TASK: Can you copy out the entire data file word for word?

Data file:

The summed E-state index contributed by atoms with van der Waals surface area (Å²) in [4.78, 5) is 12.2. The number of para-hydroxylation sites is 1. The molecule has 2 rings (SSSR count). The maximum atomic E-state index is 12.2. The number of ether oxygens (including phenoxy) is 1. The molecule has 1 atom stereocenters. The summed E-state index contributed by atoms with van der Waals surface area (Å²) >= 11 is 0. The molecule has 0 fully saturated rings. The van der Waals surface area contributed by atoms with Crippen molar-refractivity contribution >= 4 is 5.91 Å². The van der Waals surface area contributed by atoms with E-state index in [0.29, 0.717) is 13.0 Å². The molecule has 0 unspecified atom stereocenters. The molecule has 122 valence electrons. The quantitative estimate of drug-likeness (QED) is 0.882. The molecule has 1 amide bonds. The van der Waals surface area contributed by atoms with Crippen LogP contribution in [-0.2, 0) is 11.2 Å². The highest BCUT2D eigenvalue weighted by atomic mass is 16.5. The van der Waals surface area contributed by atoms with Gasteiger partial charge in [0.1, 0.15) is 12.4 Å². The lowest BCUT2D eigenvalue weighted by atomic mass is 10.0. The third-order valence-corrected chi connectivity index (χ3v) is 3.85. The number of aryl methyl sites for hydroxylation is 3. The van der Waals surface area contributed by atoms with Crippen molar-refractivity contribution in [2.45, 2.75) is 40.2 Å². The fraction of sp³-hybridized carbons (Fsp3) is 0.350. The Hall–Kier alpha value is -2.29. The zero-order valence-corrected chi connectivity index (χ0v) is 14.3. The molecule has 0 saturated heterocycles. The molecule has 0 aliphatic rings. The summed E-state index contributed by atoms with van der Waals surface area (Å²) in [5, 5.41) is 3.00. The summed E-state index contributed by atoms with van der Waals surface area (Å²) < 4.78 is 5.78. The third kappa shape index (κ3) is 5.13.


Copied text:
The summed E-state index contributed by atoms with van der Waals surface area (Å²) in [4.78, 5) is 12.2. The number of para-hydroxylation sites is 1. The molecule has 2 rings (SSSR count). The maximum atomic E-state index is 12.2. The number of ether oxygens (including phenoxy) is 1. The molecule has 1 atom stereocenters. The summed E-state index contributed by atoms with van der Waals surface area (Å²) >= 11 is 0. The molecule has 0 fully saturated rings. The van der Waals surface area contributed by atoms with Crippen molar-refractivity contribution >= 4 is 5.91 Å². The van der Waals surface area contributed by atoms with E-state index in [0.29, 0.717) is 13.0 Å². The molecule has 0 unspecified atom stereocenters. The molecule has 122 valence electrons. The quantitative estimate of drug-likeness (QED) is 0.882. The molecule has 1 amide bonds. The van der Waals surface area contributed by atoms with Crippen LogP contribution in [-0.2, 0) is 11.2 Å². The highest BCUT2D eigenvalue weighted by atomic mass is 16.5. The van der Waals surface area contributed by atoms with Gasteiger partial charge in [0.1, 0.15) is 12.4 Å². The lowest BCUT2D eigenvalue weighted by atomic mass is 10.0. The third-order valence-corrected chi connectivity index (χ3v) is 3.85. The number of aryl methyl sites for hydroxylation is 3. The van der Waals surface area contributed by atoms with Crippen molar-refractivity contribution in [2.45, 2.75) is 40.2 Å². The fraction of sp³-hybridized carbons (Fsp3) is 0.350. The Hall–Kier alpha value is -2.29. The zero-order valence-corrected chi connectivity index (χ0v) is 14.3. The molecule has 0 saturated heterocycles. The molecule has 0 aliphatic rings. The summed E-state index contributed by atoms with van der Waals surface area (Å²) in [5, 5.41) is 3.00. The summed E-state index contributed by atoms with van der Waals surface area (Å²) < 4.78 is 5.78. The third kappa shape index (κ3) is 5.13.